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Has coronavirus cut off sales outlets for your art? These gig sites can help

Etsy
Employees and sellers of the online marketplace Etsy on the floor of Nasdaq at the start of the company’s public stock trading in 2015.
(Spencer Platt / Getty Images)

If you have an artistic side and the tools to create anything from paintings to rocking horses, you may be able to make money with art and crafts. A wide array of websites can help by either marketing your creations or producing products to display them on.

Better yet, some art-based side hustles have the potential to keep making money year after year — even when your usual sales channels have been cut off by the coronavirus or you’re no longer officially working as an artist.

Sites that allow you to make money with art and crafts typically work in one of two ways. They allow you to market your art by listing it on the company’s website in exchange for paying a commission to the site. Or, you license art to a so-called print-on-demand shop. That print-on-demand company reproduces your art on products, such as coffee mugs and T-shirts. Every time a product bearing your design sells, the site pays you a royalty.

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The benefit of print-on-demand is that the site takes the risk — and much of the work — off the artist’s shoulders. You, the artist, are responsible for creating the original work of art and uploading a quality depiction of it into the site’s system.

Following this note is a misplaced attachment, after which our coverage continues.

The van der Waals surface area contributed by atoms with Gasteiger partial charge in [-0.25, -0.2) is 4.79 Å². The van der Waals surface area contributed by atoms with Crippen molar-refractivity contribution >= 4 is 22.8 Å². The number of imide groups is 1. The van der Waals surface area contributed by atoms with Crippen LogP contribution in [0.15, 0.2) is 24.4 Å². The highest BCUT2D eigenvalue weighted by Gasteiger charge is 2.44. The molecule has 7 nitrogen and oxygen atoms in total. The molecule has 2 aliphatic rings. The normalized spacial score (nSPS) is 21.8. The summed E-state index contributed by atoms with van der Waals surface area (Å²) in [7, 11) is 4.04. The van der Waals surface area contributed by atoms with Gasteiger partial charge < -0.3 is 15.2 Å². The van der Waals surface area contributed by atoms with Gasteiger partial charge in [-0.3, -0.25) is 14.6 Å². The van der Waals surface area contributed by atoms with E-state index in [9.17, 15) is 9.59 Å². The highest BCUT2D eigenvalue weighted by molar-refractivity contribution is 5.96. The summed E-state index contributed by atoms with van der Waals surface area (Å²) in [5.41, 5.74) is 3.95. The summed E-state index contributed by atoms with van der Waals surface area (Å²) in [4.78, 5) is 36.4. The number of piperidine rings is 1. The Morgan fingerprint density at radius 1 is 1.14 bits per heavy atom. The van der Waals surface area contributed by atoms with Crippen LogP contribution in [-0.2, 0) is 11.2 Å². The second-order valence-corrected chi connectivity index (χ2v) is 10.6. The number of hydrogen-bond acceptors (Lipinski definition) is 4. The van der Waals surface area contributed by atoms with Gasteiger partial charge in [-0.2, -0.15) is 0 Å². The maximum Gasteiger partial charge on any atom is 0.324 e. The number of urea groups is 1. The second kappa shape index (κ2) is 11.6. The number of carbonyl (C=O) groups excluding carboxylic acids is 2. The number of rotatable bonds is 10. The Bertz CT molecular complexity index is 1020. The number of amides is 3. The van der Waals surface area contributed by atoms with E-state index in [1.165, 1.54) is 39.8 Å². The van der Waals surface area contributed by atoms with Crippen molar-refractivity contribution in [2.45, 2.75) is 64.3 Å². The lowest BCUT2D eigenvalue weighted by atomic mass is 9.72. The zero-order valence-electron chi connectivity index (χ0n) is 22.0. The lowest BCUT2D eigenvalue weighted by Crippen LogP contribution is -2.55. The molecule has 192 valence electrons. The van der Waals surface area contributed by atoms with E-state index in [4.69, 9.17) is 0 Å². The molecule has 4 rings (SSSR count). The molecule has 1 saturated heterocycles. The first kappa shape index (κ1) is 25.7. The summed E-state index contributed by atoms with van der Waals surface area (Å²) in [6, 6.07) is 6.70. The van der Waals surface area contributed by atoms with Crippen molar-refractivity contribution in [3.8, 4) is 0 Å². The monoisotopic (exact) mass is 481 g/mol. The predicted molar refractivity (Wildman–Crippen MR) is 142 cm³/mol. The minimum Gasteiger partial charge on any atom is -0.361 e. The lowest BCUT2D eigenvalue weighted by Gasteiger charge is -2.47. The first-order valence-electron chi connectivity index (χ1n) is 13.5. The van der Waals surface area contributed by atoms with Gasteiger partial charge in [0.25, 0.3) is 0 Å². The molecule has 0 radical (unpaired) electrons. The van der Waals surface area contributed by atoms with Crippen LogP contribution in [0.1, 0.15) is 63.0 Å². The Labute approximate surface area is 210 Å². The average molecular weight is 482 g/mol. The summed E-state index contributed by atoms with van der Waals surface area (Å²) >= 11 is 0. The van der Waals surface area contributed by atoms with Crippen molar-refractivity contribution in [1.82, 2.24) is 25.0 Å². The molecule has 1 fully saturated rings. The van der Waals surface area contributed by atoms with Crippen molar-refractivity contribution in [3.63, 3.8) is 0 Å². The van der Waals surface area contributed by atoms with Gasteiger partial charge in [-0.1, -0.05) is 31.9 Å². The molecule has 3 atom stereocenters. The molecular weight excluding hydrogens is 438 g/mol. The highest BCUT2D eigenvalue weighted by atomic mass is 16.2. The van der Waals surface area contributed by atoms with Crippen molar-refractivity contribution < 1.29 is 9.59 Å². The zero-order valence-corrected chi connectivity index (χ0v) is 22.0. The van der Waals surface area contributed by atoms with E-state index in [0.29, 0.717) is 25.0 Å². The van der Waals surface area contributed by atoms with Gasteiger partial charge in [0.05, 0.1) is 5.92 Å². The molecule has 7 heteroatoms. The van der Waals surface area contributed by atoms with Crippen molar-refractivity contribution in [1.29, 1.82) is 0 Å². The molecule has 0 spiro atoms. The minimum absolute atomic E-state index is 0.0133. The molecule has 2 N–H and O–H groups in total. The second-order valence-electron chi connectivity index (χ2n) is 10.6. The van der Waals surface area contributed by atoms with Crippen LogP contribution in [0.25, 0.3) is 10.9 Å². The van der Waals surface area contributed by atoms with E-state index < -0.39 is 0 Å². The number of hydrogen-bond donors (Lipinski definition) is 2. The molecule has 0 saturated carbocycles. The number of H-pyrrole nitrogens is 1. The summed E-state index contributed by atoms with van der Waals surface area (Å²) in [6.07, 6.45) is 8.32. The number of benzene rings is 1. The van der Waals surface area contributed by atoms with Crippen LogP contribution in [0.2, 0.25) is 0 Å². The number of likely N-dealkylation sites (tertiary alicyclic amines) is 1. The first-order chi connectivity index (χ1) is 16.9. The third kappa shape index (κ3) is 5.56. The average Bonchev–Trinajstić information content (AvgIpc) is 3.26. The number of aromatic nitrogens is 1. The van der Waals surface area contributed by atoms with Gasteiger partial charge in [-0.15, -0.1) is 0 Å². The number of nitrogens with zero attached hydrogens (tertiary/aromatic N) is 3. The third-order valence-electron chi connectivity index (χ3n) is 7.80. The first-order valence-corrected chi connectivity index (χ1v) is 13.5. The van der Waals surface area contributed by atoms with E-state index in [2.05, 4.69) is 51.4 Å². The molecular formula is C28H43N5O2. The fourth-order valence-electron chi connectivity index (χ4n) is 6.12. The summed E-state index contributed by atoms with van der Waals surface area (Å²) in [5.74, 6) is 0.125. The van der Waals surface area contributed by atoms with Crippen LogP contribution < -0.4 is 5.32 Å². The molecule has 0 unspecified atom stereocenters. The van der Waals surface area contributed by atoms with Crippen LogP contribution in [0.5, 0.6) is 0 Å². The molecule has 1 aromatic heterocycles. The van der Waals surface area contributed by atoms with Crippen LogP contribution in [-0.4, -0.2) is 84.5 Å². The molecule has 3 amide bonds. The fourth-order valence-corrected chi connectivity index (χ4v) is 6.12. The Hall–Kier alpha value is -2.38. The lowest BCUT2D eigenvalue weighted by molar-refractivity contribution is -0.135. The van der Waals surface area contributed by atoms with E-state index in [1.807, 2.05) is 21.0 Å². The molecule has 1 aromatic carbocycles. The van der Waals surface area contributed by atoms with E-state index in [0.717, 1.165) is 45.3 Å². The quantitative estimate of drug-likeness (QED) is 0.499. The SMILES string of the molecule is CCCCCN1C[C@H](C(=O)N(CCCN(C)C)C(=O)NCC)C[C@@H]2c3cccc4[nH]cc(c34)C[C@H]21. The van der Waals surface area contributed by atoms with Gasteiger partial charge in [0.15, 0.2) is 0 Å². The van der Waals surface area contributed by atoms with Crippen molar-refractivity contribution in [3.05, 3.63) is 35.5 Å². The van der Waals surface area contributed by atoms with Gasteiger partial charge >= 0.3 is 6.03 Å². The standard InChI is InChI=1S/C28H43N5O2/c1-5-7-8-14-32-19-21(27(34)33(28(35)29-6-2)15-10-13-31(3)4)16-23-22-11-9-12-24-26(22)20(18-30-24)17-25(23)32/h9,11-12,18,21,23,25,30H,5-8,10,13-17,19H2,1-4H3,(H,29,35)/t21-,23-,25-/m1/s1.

You can also choose which products on which to make your art available. You may decide, for example, that your art works best on coffee mugs but not pillows. Duvets, not shower curtains. Baseball caps, not T-shirts.

After that, the site takes over. It will market your art-emblazoned products on the company website. When a product sells, the site produces the product; replicates your design on it; ships it and collects payment. You sit back and collect the royalties. And because your art can live on the site for years, you may be able to collect royalties long after you’ve stopped producing new art.

The flip side? Because print-on-demand shops take the risk and do most of the work, you generally keep less of the profit. Typically, the artist gets a royalty ranging from 3% to 20% of the product’s sales price.

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When looking for a print-on-demand site, you should have the type of product that works well with your art in mind. Some sites specialize in paper products, while others focus on housewares and clothing.

Two of the best print-on-demand sites for those who want to design art for housewares and clothing are Society6 and RedBubble.

Society6 pays a set 10% royalty to artists on most products. So, if a sweatshirt bearing your design sells for $38, you’d get $3.80. The one exception to that rule is for artists who want to sell prints of their work. In this case, the site simply tells the artist the site’s cost to create the print; the artist adds a custom mark-up to create the final price.